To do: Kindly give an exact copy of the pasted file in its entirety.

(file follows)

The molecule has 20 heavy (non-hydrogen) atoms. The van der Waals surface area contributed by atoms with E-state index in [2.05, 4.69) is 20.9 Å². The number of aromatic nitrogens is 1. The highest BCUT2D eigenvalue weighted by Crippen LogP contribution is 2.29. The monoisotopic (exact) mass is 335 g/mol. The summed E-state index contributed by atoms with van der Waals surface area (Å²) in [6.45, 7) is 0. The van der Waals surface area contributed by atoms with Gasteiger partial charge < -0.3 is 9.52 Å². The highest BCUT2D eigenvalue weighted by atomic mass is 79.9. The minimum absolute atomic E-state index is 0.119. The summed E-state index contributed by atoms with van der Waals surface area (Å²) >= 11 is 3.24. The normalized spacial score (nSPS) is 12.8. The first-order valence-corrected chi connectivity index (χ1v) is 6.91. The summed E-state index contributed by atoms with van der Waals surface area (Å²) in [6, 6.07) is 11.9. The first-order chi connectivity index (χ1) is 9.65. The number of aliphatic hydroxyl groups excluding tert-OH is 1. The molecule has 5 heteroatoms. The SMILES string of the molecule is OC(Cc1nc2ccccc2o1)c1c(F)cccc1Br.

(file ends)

The molecule has 20 heavy (non-hydrogen) atoms. The van der Waals surface area contributed by atoms with E-state index in [2.05, 4.69) is 20.9 Å². The number of aromatic nitrogens is 1. The highest BCUT2D eigenvalue weighted by Crippen LogP contribution is 2.29. The monoisotopic (exact) mass is 335 g/mol. The summed E-state index contributed by atoms with van der Waals surface area (Å²) in [6.45, 7) is 0. The van der Waals surface area contributed by atoms with Gasteiger partial charge < -0.3 is 9.52 Å². The highest BCUT2D eigenvalue weighted by atomic mass is 79.9. The minimum absolute atomic E-state index is 0.119. The summed E-state index contributed by atoms with van der Waals surface area (Å²) >= 11 is 3.24. The normalized spacial score (nSPS) is 12.8. The first-order valence-corrected chi connectivity index (χ1v) is 6.91. The summed E-state index contributed by atoms with van der Waals surface area (Å²) in [6, 6.07) is 11.9. The first-order chi connectivity index (χ1) is 9.65. The number of aliphatic hydroxyl groups excluding tert-OH is 1. The molecule has 5 heteroatoms. The SMILES string of the molecule is OC(Cc1nc2ccccc2o1)c1c(F)cccc1Br.